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NASA: Hottest June on record continues 14-month global heat wave, NZ mentioned (+Video)

The first six months of 2016 were the hottest ever recorded, NASA announced today, while Arctic sea ice now covers 40% less of the Earth than it did just 30 years ago.

Temperatures were on average 1.3 degrees Celsius (2.4 degrees Fahrenheit) higher than average between January and June this year, compared to the late nineteenth century.

In total, the planet has now had 14 consecutive months of the hottest temperatures seen since records began in 1880, the U.S. National Oceanic and Atmospheric Administration (NOAA) said.
Australia, the United Kingdom, Hong Kong and Spain were some example of places where temperatures soared more than a degree above average, as New Zealand had its hottest January to June period since records began.

Sea ice shrunk faster than normal as five out of the six first months of 2016 saw the smallest respective monthly Arctic sea ice extent since satellite records started in 1979.

“It has been a record year so far for global temperatures, but the record high temperatures in the Arctic over the past six months have been even more extreme,” NASA Goddard sea ice scientist Walt Meier said in a statement.
“This warmth as well as unusual weather patterns have led to the record low sea ice extents so far this year.”
The strong El Nino pattern which began in 2015 could not be held entirely to blame, NASA Goddard Institute for Space Studies director Gavin Schmidt said in a statement, as it had already begun to fade by June.
“It is the underlying trend which is producing these record numbers,” Schmidt said.
Many scientists blame the increase in global temperatures on an increased concentration of carbon dioxides in the atmosphere, which surpassed 400 parts per million in May at the South pole.

The increase in carbon dioxide has come party from burning fossil fuels, and has surpassed historic highs in the past decades according to NASA.



John on 20/07/2016 9:47pm

And we can trust NASA/NOAA, yeah right.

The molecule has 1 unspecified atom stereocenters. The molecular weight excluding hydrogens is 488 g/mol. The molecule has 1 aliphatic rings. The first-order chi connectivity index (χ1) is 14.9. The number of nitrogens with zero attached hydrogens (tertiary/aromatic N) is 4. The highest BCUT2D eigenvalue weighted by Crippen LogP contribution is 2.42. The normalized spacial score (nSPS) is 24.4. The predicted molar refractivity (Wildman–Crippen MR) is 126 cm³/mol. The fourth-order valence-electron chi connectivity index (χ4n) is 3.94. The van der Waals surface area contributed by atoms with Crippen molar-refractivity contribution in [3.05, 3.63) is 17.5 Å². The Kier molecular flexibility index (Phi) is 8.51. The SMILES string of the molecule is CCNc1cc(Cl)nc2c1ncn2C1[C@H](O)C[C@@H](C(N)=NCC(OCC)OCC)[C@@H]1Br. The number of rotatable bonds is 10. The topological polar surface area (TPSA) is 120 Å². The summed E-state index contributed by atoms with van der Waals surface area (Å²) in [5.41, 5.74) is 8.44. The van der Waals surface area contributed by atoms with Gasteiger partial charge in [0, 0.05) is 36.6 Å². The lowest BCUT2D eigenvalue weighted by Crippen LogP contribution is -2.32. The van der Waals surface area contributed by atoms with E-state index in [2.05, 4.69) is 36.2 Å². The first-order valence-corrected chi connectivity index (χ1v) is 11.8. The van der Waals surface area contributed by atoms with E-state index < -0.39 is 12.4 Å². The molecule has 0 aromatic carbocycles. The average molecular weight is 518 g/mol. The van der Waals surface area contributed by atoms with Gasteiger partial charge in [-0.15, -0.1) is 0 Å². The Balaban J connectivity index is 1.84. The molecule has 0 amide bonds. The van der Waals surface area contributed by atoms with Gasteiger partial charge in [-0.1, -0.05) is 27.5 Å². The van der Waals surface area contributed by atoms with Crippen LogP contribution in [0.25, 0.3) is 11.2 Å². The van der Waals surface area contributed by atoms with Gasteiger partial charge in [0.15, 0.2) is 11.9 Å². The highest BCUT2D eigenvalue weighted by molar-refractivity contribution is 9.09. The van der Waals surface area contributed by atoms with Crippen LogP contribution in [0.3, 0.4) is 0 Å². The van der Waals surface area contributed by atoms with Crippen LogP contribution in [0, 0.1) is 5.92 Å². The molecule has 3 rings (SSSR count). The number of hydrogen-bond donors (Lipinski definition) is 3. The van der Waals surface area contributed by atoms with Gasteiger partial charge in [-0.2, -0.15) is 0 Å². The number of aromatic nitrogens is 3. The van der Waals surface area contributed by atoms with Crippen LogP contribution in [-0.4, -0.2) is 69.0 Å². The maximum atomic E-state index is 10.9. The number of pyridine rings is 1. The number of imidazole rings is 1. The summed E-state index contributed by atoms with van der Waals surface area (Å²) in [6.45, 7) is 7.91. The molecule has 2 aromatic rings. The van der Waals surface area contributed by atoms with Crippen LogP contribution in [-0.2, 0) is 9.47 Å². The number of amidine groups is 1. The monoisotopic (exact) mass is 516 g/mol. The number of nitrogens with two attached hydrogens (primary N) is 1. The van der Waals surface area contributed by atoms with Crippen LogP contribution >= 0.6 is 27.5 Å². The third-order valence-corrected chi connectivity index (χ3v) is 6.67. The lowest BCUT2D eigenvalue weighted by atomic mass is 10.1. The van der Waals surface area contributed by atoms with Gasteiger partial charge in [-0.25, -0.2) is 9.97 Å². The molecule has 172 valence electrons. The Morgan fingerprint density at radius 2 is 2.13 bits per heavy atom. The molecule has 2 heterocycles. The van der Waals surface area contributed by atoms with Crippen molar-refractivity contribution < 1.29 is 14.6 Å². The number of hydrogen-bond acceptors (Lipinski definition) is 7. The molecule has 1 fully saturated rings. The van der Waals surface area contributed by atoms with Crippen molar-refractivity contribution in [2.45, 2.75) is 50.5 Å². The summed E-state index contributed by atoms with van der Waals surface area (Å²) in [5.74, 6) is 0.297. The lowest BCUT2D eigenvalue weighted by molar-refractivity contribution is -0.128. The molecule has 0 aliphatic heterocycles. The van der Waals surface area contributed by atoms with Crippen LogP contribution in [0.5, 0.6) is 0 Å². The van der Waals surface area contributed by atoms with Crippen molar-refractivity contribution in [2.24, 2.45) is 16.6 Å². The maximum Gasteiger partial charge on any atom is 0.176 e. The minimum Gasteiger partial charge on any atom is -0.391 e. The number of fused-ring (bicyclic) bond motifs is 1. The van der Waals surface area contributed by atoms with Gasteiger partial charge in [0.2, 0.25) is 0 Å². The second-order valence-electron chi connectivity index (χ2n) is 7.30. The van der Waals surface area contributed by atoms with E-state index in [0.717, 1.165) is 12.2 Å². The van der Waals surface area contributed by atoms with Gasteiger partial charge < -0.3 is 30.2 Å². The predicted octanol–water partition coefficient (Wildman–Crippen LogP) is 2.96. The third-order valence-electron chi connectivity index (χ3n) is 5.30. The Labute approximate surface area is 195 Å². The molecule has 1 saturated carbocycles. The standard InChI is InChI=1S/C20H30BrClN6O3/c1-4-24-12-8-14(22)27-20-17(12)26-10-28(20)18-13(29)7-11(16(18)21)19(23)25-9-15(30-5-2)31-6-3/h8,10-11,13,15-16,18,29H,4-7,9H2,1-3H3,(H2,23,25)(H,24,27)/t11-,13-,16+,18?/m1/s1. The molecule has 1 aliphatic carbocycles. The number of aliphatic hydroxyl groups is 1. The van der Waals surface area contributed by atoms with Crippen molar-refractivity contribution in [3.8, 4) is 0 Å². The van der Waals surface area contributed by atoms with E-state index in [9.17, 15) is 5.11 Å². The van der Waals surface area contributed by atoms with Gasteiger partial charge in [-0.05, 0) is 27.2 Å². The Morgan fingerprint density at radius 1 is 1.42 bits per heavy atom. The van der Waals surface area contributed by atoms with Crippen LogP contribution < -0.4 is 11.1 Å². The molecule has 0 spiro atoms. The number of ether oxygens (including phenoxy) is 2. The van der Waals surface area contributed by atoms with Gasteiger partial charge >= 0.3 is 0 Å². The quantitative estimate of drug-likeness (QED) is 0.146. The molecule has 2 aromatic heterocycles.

Evaluating The Integrity Of Official Climate Records  NASA has repeatedly altered their own data, making pre-1980 temperatures cooler doubling 1880-1980 warming by altering data.   Comments from Georgia Tech Climatologist Dr. Judith Curry. The greatest changes in the new NOAA surface temperature analysis is to the ocean temperatures since 1998. This seems rather ironic, since this is the period where there is the greatest coverage of data with the highest quality of measurements – ARGO buoys and satellites don’t show a warming trend. Nevertheless, the NOAA team finds a substantial increase in the ocean surface temperature anomaly trend since 1998…The global surface temperature datasets are clearly a moving target. So while I’m sure this latest analysis from NOAA will be regarded as politically useful for the Obama administration, I don’t regard it as a particularly useful contribution to our scientific understanding of what is going on.    I am John R. Christy, Distinguished Professor of Atmospheric Science, Alabama’s State Climatologist and Director of the Earth System Science Center at The University of Alabama in Huntsville. I have served as Lead Author, Contributing Author and Reviewer of United Nations IPCC assessments, have been awarded NASA’s Medal for Exceptional Scientific Achievement, and in 2002 was elected a Fellow of the American Meteorological Society. It is a privilege for me to offer my analysis of the current situation regarding the temperature datasets used to study climate.  Even though the changes to the ERSST reconstruction since 1998 cannot be justified by the night marine air temperature product that was used as a reference for bias adjustments (See comparison graph here), and even though NOAA appears to have manipulated the parameters (tuning knobs) in their sea surface temperature model to produce high warming rates (See the post here), GISS also switched to the new “pause-buster” NCEI ERSST.v4 sea surface temperature reconstruction with their July 2015 update.



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